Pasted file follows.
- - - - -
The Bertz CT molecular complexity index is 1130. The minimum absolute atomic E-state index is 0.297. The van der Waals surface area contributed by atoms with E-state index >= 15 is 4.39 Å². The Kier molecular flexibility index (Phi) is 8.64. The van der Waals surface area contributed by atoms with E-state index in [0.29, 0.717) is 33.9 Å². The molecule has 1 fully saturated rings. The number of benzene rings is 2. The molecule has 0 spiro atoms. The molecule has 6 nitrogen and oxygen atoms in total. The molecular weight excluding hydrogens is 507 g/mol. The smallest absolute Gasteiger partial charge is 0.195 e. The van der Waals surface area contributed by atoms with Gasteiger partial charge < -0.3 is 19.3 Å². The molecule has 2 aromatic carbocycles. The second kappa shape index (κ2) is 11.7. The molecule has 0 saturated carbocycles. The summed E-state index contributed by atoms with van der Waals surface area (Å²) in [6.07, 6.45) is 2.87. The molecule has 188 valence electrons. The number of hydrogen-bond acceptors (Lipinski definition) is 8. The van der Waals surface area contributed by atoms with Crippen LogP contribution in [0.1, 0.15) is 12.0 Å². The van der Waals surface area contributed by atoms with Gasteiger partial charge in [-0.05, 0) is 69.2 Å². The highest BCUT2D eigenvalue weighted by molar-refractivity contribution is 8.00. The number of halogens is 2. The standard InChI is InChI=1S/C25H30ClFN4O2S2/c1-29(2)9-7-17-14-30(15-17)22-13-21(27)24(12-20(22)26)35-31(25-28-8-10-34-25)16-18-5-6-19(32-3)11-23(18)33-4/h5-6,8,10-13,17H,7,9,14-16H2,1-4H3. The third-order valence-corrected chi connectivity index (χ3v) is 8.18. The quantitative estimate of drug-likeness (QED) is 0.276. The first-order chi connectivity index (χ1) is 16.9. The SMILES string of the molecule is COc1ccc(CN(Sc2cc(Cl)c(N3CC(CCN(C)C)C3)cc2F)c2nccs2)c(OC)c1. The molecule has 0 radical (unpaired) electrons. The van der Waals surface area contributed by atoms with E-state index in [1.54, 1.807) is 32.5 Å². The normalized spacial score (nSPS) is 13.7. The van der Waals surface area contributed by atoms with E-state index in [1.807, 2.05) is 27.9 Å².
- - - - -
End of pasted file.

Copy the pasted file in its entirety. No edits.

The Bertz CT molecular complexity index is 1130. The minimum absolute atomic E-state index is 0.297. The van der Waals surface area contributed by atoms with E-state index >= 15 is 4.39 Å². The Kier molecular flexibility index (Phi) is 8.64. The van der Waals surface area contributed by atoms with E-state index in [0.29, 0.717) is 33.9 Å². The molecule has 1 fully saturated rings. The number of benzene rings is 2. The molecule has 0 spiro atoms. The molecule has 6 nitrogen and oxygen atoms in total. The molecular weight excluding hydrogens is 507 g/mol. The smallest absolute Gasteiger partial charge is 0.195 e. The van der Waals surface area contributed by atoms with Gasteiger partial charge < -0.3 is 19.3 Å². The molecule has 2 aromatic carbocycles. The second kappa shape index (κ2) is 11.7. The molecule has 0 saturated carbocycles. The summed E-state index contributed by atoms with van der Waals surface area (Å²) in [6.07, 6.45) is 2.87. The molecule has 188 valence electrons. The number of hydrogen-bond acceptors (Lipinski definition) is 8. The van der Waals surface area contributed by atoms with Crippen LogP contribution in [0.1, 0.15) is 12.0 Å². The van der Waals surface area contributed by atoms with Gasteiger partial charge in [-0.05, 0) is 69.2 Å². The highest BCUT2D eigenvalue weighted by molar-refractivity contribution is 8.00. The number of halogens is 2. The standard InChI is InChI=1S/C25H30ClFN4O2S2/c1-29(2)9-7-17-14-30(15-17)22-13-21(27)24(12-20(22)26)35-31(25-28-8-10-34-25)16-18-5-6-19(32-3)11-23(18)33-4/h5-6,8,10-13,17H,7,9,14-16H2,1-4H3. The third-order valence-corrected chi connectivity index (χ3v) is 8.18. The quantitative estimate of drug-likeness (QED) is 0.276. The first-order chi connectivity index (χ1) is 16.9. The SMILES string of the molecule is COc1ccc(CN(Sc2cc(Cl)c(N3CC(CCN(C)C)C3)cc2F)c2nccs2)c(OC)c1. The molecule has 0 radical (unpaired) electrons. The van der Waals surface area contributed by atoms with E-state index in [1.54, 1.807) is 32.5 Å². The normalized spacial score (nSPS) is 13.7. The van der Waals surface area contributed by atoms with E-state index in [1.807, 2.05) is 27.9 Å².